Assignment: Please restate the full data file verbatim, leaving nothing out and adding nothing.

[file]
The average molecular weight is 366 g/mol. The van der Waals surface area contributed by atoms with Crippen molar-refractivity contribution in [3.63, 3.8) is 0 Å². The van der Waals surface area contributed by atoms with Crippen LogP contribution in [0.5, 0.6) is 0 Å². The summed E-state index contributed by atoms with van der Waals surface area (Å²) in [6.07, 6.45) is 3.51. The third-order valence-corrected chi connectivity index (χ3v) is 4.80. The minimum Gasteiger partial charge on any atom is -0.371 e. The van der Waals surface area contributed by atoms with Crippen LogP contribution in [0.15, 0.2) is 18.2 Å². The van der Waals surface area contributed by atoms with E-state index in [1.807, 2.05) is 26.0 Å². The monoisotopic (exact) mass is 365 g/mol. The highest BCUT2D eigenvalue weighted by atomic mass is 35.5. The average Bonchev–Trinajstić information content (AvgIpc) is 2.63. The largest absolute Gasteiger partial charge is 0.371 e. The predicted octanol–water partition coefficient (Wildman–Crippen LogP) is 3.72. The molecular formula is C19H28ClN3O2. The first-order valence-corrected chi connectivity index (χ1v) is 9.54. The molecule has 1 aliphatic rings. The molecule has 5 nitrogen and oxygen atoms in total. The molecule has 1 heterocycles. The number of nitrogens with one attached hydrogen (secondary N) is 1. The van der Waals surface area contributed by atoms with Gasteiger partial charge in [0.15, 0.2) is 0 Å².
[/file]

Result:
The average molecular weight is 366 g/mol. The van der Waals surface area contributed by atoms with Crippen molar-refractivity contribution in [3.63, 3.8) is 0 Å². The van der Waals surface area contributed by atoms with Crippen LogP contribution in [0.5, 0.6) is 0 Å². The summed E-state index contributed by atoms with van der Waals surface area (Å²) in [6.07, 6.45) is 3.51. The third-order valence-corrected chi connectivity index (χ3v) is 4.80. The minimum Gasteiger partial charge on any atom is -0.371 e. The van der Waals surface area contributed by atoms with Crippen LogP contribution in [0.15, 0.2) is 18.2 Å². The van der Waals surface area contributed by atoms with E-state index in [1.807, 2.05) is 26.0 Å². The monoisotopic (exact) mass is 365 g/mol. The highest BCUT2D eigenvalue weighted by atomic mass is 35.5. The average Bonchev–Trinajstić information content (AvgIpc) is 2.63. The largest absolute Gasteiger partial charge is 0.371 e. The predicted octanol–water partition coefficient (Wildman–Crippen LogP) is 3.72. The molecular formula is C19H28ClN3O2. The first-order valence-corrected chi connectivity index (χ1v) is 9.54. The molecule has 1 aliphatic rings. The molecule has 5 nitrogen and oxygen atoms in total. The molecule has 1 heterocycles. The number of nitrogens with one attached hydrogen (secondary N) is 1. The van der Waals surface area contributed by atoms with Gasteiger partial charge in [0.15, 0.2) is 0 Å².